Chronic Tonsil and Adenoid Infections

Ton­sils and ade­noids play a large role in keep­ing infants and small chil­dren healthy but become less impor­tant as their bod­ies devel­op oth­er ways to fight germs. Around the age of five, ton­sils and ade­noids begin to shrink and are almost com­plete­ly gone by the time your child reach­es their teenage years.

As germs and bac­te­ria are trapped, ade­noid tis­sue can become swollen and cause symp­toms including:

  • Noisy or dif­fi­cult breath­ing through the nose
  • Snor­ing
  • Dis­rupt­ed breath­ing dur­ing sleep­ing (obstruc­tive sleep apnea)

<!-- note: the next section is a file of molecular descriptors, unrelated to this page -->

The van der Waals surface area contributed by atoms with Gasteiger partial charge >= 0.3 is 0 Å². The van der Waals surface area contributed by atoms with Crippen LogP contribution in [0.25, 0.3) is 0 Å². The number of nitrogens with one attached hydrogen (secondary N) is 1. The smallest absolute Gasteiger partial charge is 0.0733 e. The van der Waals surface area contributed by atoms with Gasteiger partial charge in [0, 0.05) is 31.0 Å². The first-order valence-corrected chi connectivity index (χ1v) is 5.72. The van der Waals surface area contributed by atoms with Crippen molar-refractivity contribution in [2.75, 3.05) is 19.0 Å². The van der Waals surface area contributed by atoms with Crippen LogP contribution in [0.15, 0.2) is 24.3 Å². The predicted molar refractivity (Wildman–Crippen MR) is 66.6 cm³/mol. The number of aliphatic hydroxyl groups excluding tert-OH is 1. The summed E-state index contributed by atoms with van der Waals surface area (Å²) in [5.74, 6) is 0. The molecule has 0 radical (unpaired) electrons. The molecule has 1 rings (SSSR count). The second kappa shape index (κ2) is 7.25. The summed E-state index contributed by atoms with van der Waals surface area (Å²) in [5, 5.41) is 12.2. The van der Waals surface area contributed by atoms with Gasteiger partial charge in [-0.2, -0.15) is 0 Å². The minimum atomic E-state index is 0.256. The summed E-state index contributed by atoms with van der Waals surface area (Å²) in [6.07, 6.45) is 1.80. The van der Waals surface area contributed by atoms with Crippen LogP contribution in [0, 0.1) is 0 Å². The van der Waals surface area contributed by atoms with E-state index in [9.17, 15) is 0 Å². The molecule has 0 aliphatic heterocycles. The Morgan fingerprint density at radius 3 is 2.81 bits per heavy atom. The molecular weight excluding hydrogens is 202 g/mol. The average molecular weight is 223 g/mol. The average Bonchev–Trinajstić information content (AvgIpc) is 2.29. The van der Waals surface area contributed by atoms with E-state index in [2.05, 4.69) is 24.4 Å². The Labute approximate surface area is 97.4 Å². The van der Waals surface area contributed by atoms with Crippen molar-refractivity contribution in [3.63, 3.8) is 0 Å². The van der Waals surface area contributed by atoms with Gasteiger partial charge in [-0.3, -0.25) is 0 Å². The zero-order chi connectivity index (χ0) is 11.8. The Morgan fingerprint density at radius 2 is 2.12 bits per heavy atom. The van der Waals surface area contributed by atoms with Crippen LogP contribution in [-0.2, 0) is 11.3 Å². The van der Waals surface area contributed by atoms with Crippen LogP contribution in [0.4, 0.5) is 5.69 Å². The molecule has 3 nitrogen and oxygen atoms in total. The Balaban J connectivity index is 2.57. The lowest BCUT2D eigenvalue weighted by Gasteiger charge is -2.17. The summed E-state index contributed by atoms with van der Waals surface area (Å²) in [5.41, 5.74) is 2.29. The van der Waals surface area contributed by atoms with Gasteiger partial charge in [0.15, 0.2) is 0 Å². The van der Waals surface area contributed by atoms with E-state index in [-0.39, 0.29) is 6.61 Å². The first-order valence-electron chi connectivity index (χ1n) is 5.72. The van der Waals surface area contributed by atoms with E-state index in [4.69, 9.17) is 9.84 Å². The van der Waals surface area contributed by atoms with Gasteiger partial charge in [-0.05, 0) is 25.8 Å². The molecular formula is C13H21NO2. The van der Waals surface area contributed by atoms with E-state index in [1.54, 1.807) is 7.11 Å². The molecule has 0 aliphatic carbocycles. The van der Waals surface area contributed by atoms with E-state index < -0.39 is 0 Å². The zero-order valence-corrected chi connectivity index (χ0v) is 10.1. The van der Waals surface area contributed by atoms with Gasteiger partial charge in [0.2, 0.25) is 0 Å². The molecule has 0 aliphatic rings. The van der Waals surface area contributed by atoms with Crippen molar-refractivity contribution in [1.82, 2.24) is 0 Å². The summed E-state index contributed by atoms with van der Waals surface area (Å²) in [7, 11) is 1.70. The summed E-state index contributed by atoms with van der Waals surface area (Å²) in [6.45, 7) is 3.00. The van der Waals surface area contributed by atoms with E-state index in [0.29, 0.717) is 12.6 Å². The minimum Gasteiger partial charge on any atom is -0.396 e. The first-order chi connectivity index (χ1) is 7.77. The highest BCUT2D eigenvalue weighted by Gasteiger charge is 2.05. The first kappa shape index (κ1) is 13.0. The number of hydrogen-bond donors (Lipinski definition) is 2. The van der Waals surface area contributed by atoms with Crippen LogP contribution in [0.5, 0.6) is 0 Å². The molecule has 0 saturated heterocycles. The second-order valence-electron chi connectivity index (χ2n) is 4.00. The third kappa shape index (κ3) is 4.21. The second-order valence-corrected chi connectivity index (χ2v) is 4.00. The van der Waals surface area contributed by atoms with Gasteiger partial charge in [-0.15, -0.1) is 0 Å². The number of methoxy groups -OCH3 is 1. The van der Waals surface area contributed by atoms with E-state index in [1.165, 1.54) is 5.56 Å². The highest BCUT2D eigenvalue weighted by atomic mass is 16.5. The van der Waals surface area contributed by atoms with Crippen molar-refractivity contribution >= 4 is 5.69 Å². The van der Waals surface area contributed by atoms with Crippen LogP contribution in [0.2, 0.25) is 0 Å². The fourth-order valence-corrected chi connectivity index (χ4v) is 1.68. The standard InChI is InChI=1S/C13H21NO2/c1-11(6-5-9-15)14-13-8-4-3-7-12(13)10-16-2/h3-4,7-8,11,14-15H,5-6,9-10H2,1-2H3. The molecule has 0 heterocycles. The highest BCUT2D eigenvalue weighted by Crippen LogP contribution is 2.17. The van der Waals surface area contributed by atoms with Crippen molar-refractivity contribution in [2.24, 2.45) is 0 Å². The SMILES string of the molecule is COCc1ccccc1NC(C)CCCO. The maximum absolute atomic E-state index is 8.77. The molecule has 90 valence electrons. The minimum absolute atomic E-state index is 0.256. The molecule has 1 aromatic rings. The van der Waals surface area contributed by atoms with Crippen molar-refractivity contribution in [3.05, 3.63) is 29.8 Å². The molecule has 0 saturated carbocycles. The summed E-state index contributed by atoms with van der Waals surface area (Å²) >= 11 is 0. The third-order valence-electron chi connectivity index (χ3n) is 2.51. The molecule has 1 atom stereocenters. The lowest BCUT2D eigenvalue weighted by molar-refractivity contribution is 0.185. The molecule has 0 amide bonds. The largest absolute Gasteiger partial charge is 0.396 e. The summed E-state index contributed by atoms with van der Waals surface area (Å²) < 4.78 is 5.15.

• Sinus symp­toms
  • Recur­ring infec­tions or flu­id accu­mu­la­tion in the mid­dle ear

Ton­sils can also become enlarged or infect­ed when your child is exposed to res­pi­ra­to­ry virus­es, strep throat or mononu­cle­o­sis (mono). Inflam­ma­tion of the ton­sils, or ton­sil­li­tis, caus­es a vari­ety of symp­toms including:

  • Sore throat
  • Cough­ing
  • Headaches
  • High fevers
  • Painful swal­low­ing
  • Vis­i­ble white spots or pus on the tonsils

Learn more about chron­ic ton­sil and ade­noid infec­tions and when to see a pedi­atric ENT >